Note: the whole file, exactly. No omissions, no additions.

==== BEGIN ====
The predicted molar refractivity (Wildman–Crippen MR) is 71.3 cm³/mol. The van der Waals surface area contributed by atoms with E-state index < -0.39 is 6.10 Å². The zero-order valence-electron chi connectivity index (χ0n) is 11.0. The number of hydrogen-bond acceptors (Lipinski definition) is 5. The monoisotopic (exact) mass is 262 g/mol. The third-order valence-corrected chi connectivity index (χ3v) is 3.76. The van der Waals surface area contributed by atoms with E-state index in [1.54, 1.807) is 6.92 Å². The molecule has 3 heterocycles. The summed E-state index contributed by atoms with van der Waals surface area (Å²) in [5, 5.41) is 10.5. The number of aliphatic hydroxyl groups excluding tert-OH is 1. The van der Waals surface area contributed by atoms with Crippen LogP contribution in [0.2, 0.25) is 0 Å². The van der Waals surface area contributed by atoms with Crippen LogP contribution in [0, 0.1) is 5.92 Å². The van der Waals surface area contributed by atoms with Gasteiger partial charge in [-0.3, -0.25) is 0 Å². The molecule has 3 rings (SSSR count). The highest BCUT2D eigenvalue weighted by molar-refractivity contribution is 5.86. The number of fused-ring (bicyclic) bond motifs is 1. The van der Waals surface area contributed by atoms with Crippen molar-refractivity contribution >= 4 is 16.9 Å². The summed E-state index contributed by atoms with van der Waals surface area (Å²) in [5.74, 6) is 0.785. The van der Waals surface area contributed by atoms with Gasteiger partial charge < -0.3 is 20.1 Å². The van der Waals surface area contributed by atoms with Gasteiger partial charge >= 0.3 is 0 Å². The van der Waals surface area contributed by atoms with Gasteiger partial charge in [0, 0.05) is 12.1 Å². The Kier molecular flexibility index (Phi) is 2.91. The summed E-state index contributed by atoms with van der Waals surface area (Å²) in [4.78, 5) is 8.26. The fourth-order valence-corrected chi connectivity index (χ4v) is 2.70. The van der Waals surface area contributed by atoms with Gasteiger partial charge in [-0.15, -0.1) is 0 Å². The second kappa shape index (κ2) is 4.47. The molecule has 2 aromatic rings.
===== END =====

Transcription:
The predicted molar refractivity (Wildman–Crippen MR) is 71.3 cm³/mol. The van der Waals surface area contributed by atoms with E-state index < -0.39 is 6.10 Å². The zero-order valence-electron chi connectivity index (χ0n) is 11.0. The number of hydrogen-bond acceptors (Lipinski definition) is 5. The monoisotopic (exact) mass is 262 g/mol. The third-order valence-corrected chi connectivity index (χ3v) is 3.76. The van der Waals surface area contributed by atoms with E-state index in [1.54, 1.807) is 6.92 Å². The molecule has 3 heterocycles. The summed E-state index contributed by atoms with van der Waals surface area (Å²) in [5, 5.41) is 10.5. The number of aliphatic hydroxyl groups excluding tert-OH is 1. The van der Waals surface area contributed by atoms with Crippen LogP contribution in [0.2, 0.25) is 0 Å². The van der Waals surface area contributed by atoms with Crippen LogP contribution in [0, 0.1) is 5.92 Å². The van der Waals surface area contributed by atoms with Gasteiger partial charge in [-0.3, -0.25) is 0 Å². The molecule has 3 rings (SSSR count). The highest BCUT2D eigenvalue weighted by molar-refractivity contribution is 5.86. The number of fused-ring (bicyclic) bond motifs is 1. The van der Waals surface area contributed by atoms with Crippen molar-refractivity contribution >= 4 is 16.9 Å². The summed E-state index contributed by atoms with van der Waals surface area (Å²) in [5.74, 6) is 0.785. The van der Waals surface area contributed by atoms with Gasteiger partial charge < -0.3 is 20.1 Å². The van der Waals surface area contributed by atoms with Gasteiger partial charge >= 0.3 is 0 Å². The van der Waals surface area contributed by atoms with Gasteiger partial charge in [0, 0.05) is 12.1 Å². The Kier molecular flexibility index (Phi) is 2.91. The summed E-state index contributed by atoms with van der Waals surface area (Å²) in [4.78, 5) is 8.26. The fourth-order valence-corrected chi connectivity index (χ4v) is 2.70. The van der Waals surface area contributed by atoms with Gasteiger partial charge in [-0.15, -0.1) is 0 Å². The second kappa shape index (κ2) is 4.47. The molecule has 2 aromatic rings.